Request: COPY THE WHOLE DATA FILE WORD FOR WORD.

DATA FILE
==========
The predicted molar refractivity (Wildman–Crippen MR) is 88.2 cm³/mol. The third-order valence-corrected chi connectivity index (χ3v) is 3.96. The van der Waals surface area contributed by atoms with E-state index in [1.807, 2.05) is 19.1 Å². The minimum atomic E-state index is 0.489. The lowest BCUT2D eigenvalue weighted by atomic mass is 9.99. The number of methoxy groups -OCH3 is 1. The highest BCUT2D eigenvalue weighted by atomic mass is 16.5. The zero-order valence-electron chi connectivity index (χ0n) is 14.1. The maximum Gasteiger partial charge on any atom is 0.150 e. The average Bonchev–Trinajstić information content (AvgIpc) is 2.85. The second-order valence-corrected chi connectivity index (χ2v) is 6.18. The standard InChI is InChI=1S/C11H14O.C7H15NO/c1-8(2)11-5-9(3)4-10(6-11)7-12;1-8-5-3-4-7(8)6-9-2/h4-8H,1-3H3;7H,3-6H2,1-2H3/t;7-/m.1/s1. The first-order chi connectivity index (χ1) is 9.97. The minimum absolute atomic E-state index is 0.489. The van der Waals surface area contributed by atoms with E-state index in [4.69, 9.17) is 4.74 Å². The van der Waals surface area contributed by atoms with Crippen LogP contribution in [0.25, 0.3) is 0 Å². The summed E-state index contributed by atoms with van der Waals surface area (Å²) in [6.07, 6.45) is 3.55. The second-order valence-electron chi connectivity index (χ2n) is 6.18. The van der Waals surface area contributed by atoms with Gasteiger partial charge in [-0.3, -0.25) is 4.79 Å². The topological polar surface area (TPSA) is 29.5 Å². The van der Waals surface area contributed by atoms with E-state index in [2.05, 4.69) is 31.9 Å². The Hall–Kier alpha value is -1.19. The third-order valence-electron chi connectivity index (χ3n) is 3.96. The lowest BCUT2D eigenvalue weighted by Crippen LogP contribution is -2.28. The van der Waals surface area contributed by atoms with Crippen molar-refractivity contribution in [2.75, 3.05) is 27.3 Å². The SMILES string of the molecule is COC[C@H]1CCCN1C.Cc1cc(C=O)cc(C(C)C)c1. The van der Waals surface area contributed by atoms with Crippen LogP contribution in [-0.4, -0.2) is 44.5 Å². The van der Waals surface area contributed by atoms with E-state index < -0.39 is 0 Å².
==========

The predicted molar refractivity (Wildman–Crippen MR) is 88.2 cm³/mol. The third-order valence-corrected chi connectivity index (χ3v) is 3.96. The van der Waals surface area contributed by atoms with E-state index in [1.807, 2.05) is 19.1 Å². The minimum atomic E-state index is 0.489. The lowest BCUT2D eigenvalue weighted by atomic mass is 9.99. The number of methoxy groups -OCH3 is 1. The highest BCUT2D eigenvalue weighted by atomic mass is 16.5. The zero-order valence-electron chi connectivity index (χ0n) is 14.1. The maximum Gasteiger partial charge on any atom is 0.150 e. The average Bonchev–Trinajstić information content (AvgIpc) is 2.85. The second-order valence-corrected chi connectivity index (χ2v) is 6.18. The standard InChI is InChI=1S/C11H14O.C7H15NO/c1-8(2)11-5-9(3)4-10(6-11)7-12;1-8-5-3-4-7(8)6-9-2/h4-8H,1-3H3;7H,3-6H2,1-2H3/t;7-/m.1/s1. The first-order chi connectivity index (χ1) is 9.97. The minimum absolute atomic E-state index is 0.489. The van der Waals surface area contributed by atoms with E-state index in [4.69, 9.17) is 4.74 Å². The van der Waals surface area contributed by atoms with Crippen LogP contribution in [0.25, 0.3) is 0 Å². The summed E-state index contributed by atoms with van der Waals surface area (Å²) in [6.07, 6.45) is 3.55. The second-order valence-electron chi connectivity index (χ2n) is 6.18. The van der Waals surface area contributed by atoms with Gasteiger partial charge in [-0.3, -0.25) is 4.79 Å². The topological polar surface area (TPSA) is 29.5 Å². The van der Waals surface area contributed by atoms with E-state index in [2.05, 4.69) is 31.9 Å². The Hall–Kier alpha value is -1.19. The third-order valence-electron chi connectivity index (χ3n) is 3.96. The lowest BCUT2D eigenvalue weighted by Crippen LogP contribution is -2.28. The van der Waals surface area contributed by atoms with Crippen molar-refractivity contribution in [2.75, 3.05) is 27.3 Å². The SMILES string of the molecule is COC[C@H]1CCCN1C.Cc1cc(C=O)cc(C(C)C)c1. The van der Waals surface area contributed by atoms with Crippen LogP contribution in [-0.4, -0.2) is 44.5 Å². The van der Waals surface area contributed by atoms with E-state index < -0.39 is 0 Å².